Their jobs, if elected, grant a measure of power that can be distracting or even corrupting, as with any job which bestows access to information, resources, and influence over others’ lives. And each person confronts power and its distractions differently, drawing upon their own character, background, sense of purpose, and relationships – including families, friends, mentors – and always including constituents — which is where we all come in.

We owe it to the people we elect, as well as to ourselves, to initiate and remain in dialogue – to be an active, ongoing, noticeable part of the web to which they are responding. (All this is not to deny the malign influence of Citizens United, Dark Money, that whole thing. That’s a topic for another day). Right now I am talking about you. About us. We matter, too.

When we go to the Caucuses, the polls, or to a Day at the Capitol with groups like the Joint Religious Legislative Coalition or OutFront Minnesota or Protect Minnesota’s Interfaith Alliance for Gun Safety or Minnesota Interfaith Power and Light … which we WILL do this year… remember this: It is not about “us” (the people) talking to “them” (the government). It is about us, talking to our neighbors AND speaking truth to power at one and the same time. What I have learned is that elected officials are humans with minds, hearts, hands, inherent worth and dignity – and that your voices may be the ones that determine how they vote on the issues that will change your life. Any one of you could be elected. Any one of them, has been, still is, and will again be, a constituent. We are interconnected.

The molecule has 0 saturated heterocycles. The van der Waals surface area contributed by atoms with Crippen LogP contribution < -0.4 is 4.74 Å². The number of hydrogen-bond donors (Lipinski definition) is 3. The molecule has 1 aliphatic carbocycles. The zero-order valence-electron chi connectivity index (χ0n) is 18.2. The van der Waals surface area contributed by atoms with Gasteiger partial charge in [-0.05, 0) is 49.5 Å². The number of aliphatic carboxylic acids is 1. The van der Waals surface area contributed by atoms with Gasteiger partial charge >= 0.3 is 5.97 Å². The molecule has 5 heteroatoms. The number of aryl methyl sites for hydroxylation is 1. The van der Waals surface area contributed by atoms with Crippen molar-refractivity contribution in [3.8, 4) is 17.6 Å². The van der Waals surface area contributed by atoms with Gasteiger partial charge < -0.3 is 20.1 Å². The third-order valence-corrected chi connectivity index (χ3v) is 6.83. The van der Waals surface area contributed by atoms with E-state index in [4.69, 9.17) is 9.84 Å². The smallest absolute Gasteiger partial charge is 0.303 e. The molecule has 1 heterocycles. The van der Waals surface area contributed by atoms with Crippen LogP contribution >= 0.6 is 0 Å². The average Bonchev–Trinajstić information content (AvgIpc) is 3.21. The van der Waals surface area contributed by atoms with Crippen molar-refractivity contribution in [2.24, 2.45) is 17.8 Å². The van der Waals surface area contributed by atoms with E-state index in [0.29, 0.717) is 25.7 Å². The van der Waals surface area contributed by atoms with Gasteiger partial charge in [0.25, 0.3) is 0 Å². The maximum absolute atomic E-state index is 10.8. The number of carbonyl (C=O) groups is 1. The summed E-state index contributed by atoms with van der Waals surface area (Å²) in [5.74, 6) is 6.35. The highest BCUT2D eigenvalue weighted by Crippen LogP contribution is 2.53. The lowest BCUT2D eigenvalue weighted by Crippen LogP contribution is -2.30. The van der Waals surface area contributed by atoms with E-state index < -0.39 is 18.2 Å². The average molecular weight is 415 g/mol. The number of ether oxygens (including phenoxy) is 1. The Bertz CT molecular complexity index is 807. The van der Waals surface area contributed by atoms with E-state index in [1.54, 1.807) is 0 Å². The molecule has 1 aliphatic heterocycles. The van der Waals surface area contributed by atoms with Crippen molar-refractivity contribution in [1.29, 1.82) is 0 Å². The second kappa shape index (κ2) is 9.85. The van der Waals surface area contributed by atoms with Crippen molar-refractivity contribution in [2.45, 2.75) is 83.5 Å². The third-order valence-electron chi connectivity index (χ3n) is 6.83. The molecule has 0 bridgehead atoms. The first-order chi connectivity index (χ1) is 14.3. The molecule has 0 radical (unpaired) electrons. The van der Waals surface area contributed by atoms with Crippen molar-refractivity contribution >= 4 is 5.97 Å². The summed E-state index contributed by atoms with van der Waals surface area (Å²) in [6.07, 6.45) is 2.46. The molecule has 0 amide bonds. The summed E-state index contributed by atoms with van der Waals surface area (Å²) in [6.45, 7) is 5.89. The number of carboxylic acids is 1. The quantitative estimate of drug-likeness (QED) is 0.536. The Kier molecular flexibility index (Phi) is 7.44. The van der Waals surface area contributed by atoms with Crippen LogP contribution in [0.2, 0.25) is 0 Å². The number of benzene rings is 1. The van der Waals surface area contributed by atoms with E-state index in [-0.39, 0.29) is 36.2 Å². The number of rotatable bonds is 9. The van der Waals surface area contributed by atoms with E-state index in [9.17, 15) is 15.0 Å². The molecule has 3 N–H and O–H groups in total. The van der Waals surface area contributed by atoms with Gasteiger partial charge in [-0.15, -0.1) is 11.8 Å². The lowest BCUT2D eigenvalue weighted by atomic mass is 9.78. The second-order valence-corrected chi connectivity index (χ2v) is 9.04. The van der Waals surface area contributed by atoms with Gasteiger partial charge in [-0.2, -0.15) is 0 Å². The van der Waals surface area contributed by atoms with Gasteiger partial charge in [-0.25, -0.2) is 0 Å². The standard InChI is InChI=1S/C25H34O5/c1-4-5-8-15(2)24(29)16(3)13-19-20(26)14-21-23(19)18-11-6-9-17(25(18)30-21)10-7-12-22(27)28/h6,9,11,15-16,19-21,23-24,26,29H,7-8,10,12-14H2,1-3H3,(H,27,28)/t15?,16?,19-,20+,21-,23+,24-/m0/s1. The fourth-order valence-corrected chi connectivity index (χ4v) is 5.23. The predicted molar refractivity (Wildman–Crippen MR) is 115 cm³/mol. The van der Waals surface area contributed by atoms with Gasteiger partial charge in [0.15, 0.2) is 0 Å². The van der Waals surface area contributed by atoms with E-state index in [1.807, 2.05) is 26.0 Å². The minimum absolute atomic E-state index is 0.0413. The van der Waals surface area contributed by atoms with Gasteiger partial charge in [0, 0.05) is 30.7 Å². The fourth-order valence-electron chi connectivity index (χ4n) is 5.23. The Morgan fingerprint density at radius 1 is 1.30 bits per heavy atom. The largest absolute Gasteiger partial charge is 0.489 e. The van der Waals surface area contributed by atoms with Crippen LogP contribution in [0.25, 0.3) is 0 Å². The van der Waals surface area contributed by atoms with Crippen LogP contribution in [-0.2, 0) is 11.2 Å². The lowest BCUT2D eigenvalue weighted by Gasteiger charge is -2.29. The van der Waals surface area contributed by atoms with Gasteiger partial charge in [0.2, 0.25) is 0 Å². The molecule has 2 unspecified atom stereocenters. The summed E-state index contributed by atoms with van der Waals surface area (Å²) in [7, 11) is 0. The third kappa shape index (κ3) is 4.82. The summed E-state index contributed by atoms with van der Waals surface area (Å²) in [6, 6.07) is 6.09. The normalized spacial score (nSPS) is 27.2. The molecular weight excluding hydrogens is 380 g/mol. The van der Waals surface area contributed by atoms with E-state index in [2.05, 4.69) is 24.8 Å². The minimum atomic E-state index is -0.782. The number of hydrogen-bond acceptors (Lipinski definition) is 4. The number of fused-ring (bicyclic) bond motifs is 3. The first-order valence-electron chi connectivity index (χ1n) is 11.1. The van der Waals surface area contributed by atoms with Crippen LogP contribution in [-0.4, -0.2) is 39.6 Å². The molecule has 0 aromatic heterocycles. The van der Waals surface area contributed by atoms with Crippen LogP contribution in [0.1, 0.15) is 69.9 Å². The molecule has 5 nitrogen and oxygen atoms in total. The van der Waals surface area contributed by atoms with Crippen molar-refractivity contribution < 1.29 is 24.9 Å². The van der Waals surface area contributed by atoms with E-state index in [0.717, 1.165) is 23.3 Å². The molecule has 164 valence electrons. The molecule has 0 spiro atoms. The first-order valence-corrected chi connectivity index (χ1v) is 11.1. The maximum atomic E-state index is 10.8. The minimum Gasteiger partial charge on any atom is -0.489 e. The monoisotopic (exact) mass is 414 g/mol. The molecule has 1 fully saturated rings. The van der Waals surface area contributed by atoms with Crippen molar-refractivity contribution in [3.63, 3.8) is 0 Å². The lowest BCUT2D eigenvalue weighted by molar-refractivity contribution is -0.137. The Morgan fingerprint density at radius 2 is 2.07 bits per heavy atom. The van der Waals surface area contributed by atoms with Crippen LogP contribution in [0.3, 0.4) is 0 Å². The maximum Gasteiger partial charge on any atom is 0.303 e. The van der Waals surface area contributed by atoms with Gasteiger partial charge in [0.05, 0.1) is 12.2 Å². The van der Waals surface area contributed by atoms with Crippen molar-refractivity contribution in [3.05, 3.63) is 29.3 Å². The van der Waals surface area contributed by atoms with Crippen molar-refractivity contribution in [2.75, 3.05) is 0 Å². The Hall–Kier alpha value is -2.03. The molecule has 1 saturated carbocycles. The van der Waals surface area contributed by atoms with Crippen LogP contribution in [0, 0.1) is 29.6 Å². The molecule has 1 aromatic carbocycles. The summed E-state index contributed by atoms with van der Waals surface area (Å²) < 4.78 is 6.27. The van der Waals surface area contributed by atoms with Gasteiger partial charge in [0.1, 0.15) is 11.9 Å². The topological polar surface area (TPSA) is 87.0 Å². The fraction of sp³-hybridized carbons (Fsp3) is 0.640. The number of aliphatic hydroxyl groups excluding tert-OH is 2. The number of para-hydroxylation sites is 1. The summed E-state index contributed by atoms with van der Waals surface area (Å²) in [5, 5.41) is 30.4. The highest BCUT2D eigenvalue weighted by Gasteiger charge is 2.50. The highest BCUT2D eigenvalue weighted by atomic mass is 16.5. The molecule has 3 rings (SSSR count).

We saw this in the fight for same-sex marriage. We can, and inevitably will, see it again. When we speak from the heart – from the core of our own authentic experience and, yes, faith-based beliefs – and especially when we speak in unison on issues of shared concern — it is almost impossible not to be heard by someone, sooner or later.

We did not win that new step towards equality in just a couple of years –  it took at least 40 years of dedicated organizing before marriage equality “tipped.”  It took persistence and determination, not just imagination and hope. It took people who turned their rage into refusal to accept the status quo.

Former First Lady Michelle Obama said: “When they demonize, we organize.” Yes. No matter who is doing the demonizing – we still need to organize (get together, set some goals, make some plans) and mobilize (inspire, recruit, train, and send out our people to talk with others, to encourage participation in Caucuses, Primaries, election processes and voting).

Now is season to re-weave our government, again, with imagination born of hope, diligence born of necessity, and determination born – in part – of rage.

So I ask you Meg’s question, again: What are you doing with your rage? Will you consider joining all the Unitarian Universalists who are ready to #UUtheVote? This is the invitation. Tomorrow, MUUSJA will begin posting additional Minnesota-specific information, resources, tools, partners, and events. See you soon.